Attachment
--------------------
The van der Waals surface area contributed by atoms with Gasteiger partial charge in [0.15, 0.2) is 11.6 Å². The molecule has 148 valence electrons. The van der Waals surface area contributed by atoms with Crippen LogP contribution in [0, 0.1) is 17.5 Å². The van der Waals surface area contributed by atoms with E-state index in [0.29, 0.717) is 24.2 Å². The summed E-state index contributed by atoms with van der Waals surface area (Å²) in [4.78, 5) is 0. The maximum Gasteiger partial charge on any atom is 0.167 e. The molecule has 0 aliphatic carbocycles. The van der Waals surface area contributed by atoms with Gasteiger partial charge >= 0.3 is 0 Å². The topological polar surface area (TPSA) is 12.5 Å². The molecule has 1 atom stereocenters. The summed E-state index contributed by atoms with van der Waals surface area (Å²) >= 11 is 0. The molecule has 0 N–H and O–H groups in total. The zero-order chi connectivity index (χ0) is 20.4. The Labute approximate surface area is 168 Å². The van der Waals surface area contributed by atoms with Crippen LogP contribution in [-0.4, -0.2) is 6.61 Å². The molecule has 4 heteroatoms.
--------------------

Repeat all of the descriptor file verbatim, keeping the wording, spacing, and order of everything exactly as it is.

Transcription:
The van der Waals surface area contributed by atoms with Gasteiger partial charge in [0.15, 0.2) is 11.6 Å². The molecule has 148 valence electrons. The van der Waals surface area contributed by atoms with Crippen LogP contribution in [0, 0.1) is 17.5 Å². The van der Waals surface area contributed by atoms with E-state index in [0.29, 0.717) is 24.2 Å². The summed E-state index contributed by atoms with van der Waals surface area (Å²) in [4.78, 5) is 0. The maximum Gasteiger partial charge on any atom is 0.167 e. The molecule has 0 aliphatic carbocycles. The van der Waals surface area contributed by atoms with Gasteiger partial charge >= 0.3 is 0 Å². The topological polar surface area (TPSA) is 12.5 Å². The molecule has 1 atom stereocenters. The summed E-state index contributed by atoms with van der Waals surface area (Å²) >= 11 is 0. The molecule has 0 N–H and O–H groups in total. The zero-order chi connectivity index (χ0) is 20.4. The Labute approximate surface area is 168 Å². The van der Waals surface area contributed by atoms with Crippen LogP contribution in [-0.4, -0.2) is 6.61 Å². The molecule has 4 heteroatoms.